October 17, 2011 10:10 PM

Linchi Shea said:


Table partitioning does exist, if that's what you are referring to. It's just that everything is manual and you have to make sure that a partition is there when you need it. Managing all those partitions manually can be a hassle. Does Oracle do this automatically?

October 17, 2011 11:16 PM

LeoPasta said:

Completely agree, Linchi. For the record the system I help develop (OLTP for CreditCard fraud detection) uses partitioning exactly to minimize the cost of deleting old data.

The largest part of our partitioning development was spent writing code to ensure there "new partitions" are created in advance, it is not hard to code it, but then you need to code (or cope) with scenarios like if our maintenance routine fails to execute (if SQL Agent is down for example). As you said, for some scenarios this could quite easily be built-in the product.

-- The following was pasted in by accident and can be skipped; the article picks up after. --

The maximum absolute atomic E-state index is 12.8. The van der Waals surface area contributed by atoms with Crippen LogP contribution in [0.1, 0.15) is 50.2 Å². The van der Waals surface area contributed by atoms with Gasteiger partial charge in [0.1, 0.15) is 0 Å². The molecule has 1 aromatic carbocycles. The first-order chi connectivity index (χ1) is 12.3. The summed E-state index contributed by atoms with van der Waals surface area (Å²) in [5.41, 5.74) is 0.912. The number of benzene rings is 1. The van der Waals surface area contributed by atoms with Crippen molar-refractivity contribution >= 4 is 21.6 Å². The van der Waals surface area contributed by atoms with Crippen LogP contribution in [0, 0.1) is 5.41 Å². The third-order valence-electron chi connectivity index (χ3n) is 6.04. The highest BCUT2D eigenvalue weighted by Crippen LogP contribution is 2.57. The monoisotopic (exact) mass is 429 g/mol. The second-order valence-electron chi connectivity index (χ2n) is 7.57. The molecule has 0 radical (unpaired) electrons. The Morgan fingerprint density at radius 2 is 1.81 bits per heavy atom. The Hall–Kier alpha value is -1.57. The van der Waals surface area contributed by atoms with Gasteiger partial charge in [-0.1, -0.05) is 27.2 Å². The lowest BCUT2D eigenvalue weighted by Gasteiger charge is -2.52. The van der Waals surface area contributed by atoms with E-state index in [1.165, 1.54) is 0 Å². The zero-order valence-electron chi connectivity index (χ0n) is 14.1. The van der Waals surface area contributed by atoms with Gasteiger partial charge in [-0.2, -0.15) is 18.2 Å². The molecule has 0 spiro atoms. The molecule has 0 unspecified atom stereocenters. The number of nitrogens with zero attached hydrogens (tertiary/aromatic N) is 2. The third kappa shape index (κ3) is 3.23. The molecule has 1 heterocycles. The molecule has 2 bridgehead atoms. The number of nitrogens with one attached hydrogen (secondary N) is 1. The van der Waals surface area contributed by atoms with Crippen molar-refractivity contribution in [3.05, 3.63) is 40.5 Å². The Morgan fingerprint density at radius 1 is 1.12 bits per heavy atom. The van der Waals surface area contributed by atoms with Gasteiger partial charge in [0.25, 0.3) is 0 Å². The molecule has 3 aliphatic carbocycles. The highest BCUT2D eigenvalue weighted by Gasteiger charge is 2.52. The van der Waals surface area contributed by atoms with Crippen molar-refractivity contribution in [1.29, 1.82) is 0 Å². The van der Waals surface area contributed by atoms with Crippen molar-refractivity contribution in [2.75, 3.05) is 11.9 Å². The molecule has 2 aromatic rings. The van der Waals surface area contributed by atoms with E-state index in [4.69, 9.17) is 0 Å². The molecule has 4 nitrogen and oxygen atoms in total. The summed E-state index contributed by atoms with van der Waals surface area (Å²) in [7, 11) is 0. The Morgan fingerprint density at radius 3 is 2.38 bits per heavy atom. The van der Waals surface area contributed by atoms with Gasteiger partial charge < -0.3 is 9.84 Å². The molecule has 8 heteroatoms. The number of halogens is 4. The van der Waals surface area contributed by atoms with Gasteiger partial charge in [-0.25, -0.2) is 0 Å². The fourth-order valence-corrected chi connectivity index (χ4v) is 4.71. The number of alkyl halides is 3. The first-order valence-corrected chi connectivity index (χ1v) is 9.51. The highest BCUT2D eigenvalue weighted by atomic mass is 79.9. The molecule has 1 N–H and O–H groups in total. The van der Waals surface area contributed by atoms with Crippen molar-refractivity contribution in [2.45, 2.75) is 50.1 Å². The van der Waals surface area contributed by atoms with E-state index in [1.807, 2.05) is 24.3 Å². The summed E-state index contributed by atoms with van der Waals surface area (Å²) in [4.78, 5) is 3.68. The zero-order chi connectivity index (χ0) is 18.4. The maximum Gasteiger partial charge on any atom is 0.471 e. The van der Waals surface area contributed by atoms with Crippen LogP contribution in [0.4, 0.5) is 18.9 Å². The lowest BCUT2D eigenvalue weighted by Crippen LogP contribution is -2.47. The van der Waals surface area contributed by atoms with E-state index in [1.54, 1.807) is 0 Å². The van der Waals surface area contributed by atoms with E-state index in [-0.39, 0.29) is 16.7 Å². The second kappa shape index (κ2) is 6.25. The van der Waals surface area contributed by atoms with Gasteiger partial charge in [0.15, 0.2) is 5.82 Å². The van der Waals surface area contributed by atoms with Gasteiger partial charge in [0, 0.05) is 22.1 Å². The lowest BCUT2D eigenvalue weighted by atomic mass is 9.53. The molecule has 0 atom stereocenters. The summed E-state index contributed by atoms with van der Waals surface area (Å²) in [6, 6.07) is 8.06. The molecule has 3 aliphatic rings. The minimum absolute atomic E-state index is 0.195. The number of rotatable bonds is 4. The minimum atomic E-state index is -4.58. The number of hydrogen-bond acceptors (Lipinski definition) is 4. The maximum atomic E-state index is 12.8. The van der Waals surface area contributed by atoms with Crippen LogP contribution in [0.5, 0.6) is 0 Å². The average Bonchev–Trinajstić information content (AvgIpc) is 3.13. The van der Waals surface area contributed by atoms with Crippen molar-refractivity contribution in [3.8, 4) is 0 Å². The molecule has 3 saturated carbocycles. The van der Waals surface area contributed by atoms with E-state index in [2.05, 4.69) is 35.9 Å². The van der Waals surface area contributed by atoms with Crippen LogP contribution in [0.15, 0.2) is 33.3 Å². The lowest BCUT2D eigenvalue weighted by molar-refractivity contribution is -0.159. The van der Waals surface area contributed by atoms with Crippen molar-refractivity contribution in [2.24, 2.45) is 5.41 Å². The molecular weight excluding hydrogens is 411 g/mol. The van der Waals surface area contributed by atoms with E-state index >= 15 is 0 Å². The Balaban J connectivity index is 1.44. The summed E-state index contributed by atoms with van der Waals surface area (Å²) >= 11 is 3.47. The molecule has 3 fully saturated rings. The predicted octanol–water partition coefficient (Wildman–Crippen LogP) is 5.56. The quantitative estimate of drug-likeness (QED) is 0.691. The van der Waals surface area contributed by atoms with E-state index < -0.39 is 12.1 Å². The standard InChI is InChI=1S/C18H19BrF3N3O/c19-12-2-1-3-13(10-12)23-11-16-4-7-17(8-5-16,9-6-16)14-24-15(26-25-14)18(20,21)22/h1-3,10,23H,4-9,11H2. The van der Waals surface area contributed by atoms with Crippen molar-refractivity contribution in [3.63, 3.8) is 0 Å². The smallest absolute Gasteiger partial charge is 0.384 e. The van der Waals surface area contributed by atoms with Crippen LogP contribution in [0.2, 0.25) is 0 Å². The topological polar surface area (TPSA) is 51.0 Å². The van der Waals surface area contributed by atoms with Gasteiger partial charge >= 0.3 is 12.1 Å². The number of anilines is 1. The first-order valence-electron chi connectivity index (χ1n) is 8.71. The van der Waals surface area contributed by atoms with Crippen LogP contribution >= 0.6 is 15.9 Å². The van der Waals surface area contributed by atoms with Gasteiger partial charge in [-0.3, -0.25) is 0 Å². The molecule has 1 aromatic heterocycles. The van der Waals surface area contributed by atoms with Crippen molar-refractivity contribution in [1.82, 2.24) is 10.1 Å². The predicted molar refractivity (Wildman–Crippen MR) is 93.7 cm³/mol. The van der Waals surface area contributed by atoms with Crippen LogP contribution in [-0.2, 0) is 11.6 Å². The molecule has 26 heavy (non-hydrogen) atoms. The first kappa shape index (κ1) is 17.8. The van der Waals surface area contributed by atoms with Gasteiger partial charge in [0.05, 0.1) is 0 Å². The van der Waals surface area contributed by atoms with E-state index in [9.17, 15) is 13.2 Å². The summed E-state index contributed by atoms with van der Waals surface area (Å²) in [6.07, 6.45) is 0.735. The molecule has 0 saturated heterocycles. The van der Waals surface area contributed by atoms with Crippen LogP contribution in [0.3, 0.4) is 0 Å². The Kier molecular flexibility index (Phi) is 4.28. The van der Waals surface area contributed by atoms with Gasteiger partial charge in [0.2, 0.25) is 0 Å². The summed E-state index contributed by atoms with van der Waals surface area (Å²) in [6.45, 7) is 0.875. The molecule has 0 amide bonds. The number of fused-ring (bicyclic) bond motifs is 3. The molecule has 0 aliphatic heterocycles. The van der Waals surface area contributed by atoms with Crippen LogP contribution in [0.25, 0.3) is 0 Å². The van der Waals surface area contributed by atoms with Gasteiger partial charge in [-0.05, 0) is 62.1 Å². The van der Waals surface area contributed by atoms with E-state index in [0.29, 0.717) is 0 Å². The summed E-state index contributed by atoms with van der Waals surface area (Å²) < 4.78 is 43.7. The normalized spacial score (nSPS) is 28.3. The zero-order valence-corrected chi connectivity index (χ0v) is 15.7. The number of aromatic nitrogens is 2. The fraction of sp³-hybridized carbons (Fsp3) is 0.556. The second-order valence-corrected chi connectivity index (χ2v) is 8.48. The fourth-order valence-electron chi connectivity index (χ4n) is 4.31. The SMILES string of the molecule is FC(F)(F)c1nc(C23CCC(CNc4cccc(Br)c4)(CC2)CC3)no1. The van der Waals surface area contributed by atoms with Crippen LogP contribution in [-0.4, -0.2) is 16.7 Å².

But what I don't understand is why on earth do I need to create a "replica" of my table, switch it out, just to drop it at the end. Was it too hard to implement "ALTER TABLE y DROP PARTITION x"?

October 18, 2011 5:01 AM

GrumpyOldDBA said:

100% in agreement with you here. I've used partitioning in OLTP databases since SQL 2000 ( views here ) but all you ever hear or see is examples for data warehouses.

I'd also like sub partitions or partitioned partitions if you like, at the moment you can only do this by using a partitioned view of partitioned tables.

And yes I agree with LeoPasta all this switching is quite time consuming to automate.

October 18, 2011 6:41 AM

krishna said:

i am also looking for the easy partition funtionality for last 10 years as mentioned by linchi.but still its complicated ..

October 24, 2011 6:01 PM

jeff_yao said: